In Proceedings of the Seventh AsiaPacific Software Engineering Conference
, 1999
"... It has been recognised that formal methods are useful as a modelling tool in requirements engineering. Specification languages such as Z permit the precise and unambiguous modelling of system properties and behaviour. However some system problems, particularly those drawn from the IS problem domain, ..."
Abstract

Cited by 3 (3 self)
 Add to MetaCart
It has been recognised that formal methods are useful as a modelling tool in requirements engineering. Specification languages such as Z permit the precise and unambiguous modelling of system properties and behaviour. However some system problems, particularly those drawn from the IS problem domain, may be difficult to model in crisp or precise terms.
Fuzzy Epistemicism ∗
, 2007
"... Please do not cite or quote without permission. It is taken for granted in much of the literature on vagueness that semantic and epistemic approaches to vagueness are fundamentally at odds. If we can analyze borderline cases and the sorites paradox in terms of degrees of truth, then we don’t need an ..."
Abstract

Cited by 1 (0 self)
 Add to MetaCart
Please do not cite or quote without permission. It is taken for granted in much of the literature on vagueness that semantic and epistemic approaches to vagueness are fundamentally at odds. If we can analyze borderline cases and the sorites paradox in terms of degrees of truth, then we don’t need an epistemic explanation. Conversely, if an epistemic explanation suffices, then there is no reason to depart from the familiar simplicity of classical bivalent semantics. I question this assumption, showing that there is an intelligible motivation for adopting a manyvalued semantics even if one accepts a form of epistemicism. The resulting hybrid view has advantages over both classical epistemicism and traditional manyvalued approaches. It is taken for granted in much of the literature on vagueness that semantic and epistemic approaches to vagueness are fundamentally at odds. If we can analyze borderline cases and the sorites paradox in terms of degrees of truth, then we don’t need an epistemic explanation. Conversely, if an epistemic explanation suffices, then there is no reason to depart from the familiar simplicity of classical bivalent semantics. Thus, while an epistemic approach to vagueness is not logically incompatible with the view that truth comes in degrees, it is usually assumed that there could be no motivation for combining the two.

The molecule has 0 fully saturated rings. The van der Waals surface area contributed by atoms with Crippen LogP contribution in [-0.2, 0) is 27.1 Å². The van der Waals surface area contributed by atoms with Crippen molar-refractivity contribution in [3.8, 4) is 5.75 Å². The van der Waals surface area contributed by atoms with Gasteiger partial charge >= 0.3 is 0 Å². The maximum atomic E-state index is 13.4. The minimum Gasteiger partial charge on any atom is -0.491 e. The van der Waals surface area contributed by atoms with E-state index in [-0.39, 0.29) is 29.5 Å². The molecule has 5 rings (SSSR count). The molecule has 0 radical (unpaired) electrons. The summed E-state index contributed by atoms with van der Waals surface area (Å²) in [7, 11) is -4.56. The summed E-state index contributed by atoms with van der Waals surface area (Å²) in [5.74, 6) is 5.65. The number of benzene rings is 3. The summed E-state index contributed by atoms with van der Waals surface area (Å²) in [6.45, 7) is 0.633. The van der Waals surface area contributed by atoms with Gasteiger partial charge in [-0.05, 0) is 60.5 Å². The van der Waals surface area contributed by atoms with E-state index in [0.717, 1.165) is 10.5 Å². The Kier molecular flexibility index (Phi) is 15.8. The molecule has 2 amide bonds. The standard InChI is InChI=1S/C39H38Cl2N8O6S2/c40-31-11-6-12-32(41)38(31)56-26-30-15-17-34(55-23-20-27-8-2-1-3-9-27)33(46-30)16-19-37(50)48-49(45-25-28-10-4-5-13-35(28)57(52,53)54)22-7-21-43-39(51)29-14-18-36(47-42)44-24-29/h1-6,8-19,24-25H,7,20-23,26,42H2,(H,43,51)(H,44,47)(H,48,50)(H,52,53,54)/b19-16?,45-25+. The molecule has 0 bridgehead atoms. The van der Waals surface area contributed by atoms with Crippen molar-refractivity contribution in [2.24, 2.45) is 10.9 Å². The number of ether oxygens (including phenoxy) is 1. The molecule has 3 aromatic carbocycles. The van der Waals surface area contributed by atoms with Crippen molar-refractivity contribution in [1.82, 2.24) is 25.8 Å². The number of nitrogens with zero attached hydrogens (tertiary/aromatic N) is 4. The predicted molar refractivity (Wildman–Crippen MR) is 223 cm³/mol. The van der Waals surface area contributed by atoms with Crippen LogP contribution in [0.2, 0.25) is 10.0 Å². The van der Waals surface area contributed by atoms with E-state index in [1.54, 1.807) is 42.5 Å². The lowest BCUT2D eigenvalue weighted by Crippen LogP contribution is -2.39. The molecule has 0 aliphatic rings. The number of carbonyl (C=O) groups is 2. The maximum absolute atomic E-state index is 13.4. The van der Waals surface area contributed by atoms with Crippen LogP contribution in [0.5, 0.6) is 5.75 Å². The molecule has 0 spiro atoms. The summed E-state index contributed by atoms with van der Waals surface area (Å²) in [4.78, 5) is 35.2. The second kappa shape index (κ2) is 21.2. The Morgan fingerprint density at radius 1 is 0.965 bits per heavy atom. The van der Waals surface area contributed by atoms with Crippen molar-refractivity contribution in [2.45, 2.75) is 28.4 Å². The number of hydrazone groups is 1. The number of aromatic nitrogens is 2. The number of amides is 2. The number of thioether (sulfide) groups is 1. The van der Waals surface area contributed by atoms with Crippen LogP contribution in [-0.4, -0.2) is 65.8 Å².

The Universal Generalization Problem
 Logique & Analyse
, 2009
"... Gentzen gave different justifications of universal generalization. In particular, Gentzen’s justification is the one currently used in most logic textbooks. In this paper I argue that all such justifications are problematic, and propose an alternative justification which is related to the approach t ..."
Abstract

Cited by 1 (1 self)
 Add to MetaCart
Gentzen gave different justifications of universal generalization. In particular, Gentzen’s justification is the one currently used in most logic textbooks. In this paper I argue that all such justifications are problematic, and propose an alternative justification which is related to the approach to generality of Greek mathematics. 1.
IFSAEUSFLAT 2009 Around fuzziness. Some philosophical thoughts
"... Abstract — Fuzzy logic has a considerable success in the area of applications. However, this active growth in the implementation in applied electronic devices has not always been accompanied by a discussion about the theoretical grounds underlying those uses. This paper deals with some theoretical a ..."
Abstract
 Add to MetaCart
Abstract — Fuzzy logic has a considerable success in the area of applications. However, this active growth in the implementation in applied electronic devices has not always been accompanied by a discussion about the theoretical grounds underlying those uses. This paper deals with some theoretical aspects that seem convenient to discuss for the purpose of clarifying the status of fuzzy logic, to get into its true nature and to appoint its achievements and limits. In order to carry out this goal, the paper is organized around three questions: 1) Fuzzy logic, is it a logic or a technologic?; 2) How fuzzy is fuzzy computing?; 3) Are there fuzzy objects?
ijaras.isair.org FuzzyBased Pricing Models for New Products
"... ©International society of academic and industrial research www.isair.org ..."